Following Obama’ s February 13, 2015 Executive Order to promote the sharing of cybersecurity risks and incidents between the federal government and the private sector, Congress has introduced a slew of information-sharing legislation.  Such legislation includes the Cybersecurity Information Sharing Act of 2015 (“CISA”), which was marked up and approved 14-1 by the Senate Intelligence Committee in a closed session on March 12.

CISA, which has been met with some criticism in the press, provides for the promulgation of policies and procedures for the voluntary sharing of “cyber threat indicators” among the federal government and the private sector.  The bill defines “cyber threat indicators” as “information necessary to describe or identify –

  • malicious reconnaissance . . .;
  • a method of defeating a security control or exploitation of a security vulnerability;
  • a security vulnerability;
  • a method of causing a user with legitimate access to an information system . . . to unwittingly enable the defeat of a security control or exploitation of a security vulnerability;
  • malicious cyber command and control;
  • the actual or potential harm cause by an incident . . .; or
  • any other attribute of a cybersecurity threat.”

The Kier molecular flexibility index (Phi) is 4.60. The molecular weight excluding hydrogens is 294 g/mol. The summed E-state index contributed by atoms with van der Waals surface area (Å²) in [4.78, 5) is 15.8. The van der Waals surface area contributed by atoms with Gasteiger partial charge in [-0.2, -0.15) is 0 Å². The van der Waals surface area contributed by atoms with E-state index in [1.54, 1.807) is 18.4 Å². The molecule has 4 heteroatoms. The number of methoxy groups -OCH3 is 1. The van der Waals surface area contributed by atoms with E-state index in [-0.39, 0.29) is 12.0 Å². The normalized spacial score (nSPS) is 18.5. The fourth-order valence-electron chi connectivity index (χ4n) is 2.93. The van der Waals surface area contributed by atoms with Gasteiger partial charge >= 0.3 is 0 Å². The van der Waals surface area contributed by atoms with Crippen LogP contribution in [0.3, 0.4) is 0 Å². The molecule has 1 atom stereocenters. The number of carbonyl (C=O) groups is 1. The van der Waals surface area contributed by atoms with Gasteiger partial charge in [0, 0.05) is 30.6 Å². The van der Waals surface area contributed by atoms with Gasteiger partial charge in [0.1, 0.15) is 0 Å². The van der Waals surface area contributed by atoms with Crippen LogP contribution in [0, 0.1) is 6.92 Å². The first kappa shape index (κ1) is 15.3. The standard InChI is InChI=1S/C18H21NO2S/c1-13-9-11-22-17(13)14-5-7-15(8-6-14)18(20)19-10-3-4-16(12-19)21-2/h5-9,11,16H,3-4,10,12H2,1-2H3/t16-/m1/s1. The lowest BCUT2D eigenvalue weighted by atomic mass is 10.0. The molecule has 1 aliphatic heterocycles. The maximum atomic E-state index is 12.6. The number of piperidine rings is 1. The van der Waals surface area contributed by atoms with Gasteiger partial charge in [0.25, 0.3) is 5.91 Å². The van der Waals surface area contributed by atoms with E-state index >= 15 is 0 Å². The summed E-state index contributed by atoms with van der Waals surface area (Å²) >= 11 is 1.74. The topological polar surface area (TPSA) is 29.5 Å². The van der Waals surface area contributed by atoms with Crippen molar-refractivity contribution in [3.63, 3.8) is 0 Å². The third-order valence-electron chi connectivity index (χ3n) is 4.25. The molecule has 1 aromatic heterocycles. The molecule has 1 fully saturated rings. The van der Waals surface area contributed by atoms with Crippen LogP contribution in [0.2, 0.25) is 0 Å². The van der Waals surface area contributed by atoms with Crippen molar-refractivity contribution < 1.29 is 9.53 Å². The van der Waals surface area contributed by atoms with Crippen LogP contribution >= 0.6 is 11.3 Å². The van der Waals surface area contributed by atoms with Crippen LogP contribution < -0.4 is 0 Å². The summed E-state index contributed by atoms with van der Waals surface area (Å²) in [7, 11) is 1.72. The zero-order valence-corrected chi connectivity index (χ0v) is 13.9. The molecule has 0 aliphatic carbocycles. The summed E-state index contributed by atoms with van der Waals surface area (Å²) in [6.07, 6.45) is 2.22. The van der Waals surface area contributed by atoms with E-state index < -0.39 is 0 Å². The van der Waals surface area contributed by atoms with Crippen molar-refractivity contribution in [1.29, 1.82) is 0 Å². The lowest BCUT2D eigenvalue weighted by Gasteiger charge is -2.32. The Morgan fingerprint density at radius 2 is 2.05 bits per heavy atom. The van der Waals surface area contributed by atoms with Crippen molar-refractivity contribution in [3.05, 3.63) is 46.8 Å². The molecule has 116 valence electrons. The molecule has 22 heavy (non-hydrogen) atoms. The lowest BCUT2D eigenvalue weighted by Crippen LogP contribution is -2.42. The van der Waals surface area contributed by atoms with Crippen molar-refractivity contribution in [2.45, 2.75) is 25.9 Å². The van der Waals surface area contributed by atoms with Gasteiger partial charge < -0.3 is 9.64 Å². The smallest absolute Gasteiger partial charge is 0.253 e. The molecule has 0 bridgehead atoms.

As currently drafted, CISA would apply to contractors in two ways:

First, on the positive side, the bill explicitly states that it may not be construed to allow Federal agencies to condition the award of Government contracts on a contractor’s provision of cybersecurity information.  In other words, a contractor cannot be denied a Government contract for not participating in cybersecurity information-sharing with the Federal Government.

Second, the bill raises potential concerns for contractors as it would amend Section 941 of the National Defense Authorization Act (“NDAA”) of 2013, which required the Department of Defense (“DoD”) to promulgate regulations for the rapid reporting of data breaches.  Section 941 would be amended to allow the Secretary of Defense to share information reported under the rapid reporting regulations if that information “consists of cyber threat indicators and countermeasures” and is shared “consistent with the policies and procedures [promulgated under CISA]”.  Thus, DoD contractors subject to the forthcoming rapid reporting regulations will need to pay attention to any information policies and procedures ultimately promulgated under CISA to determine what type of information the Secretary of Defense  may share with federal agencies and the private sector.  If, for example, the contractor’s identity may be shared, contractors experiencing data breaches could find themselves receiving unexpected attention from federal agencies and the private sector.  Moreover, it remains unclear whether this information about cyber incidents and breaches of contractor information systems could be factors in agency responsibility and/or past performance determinations.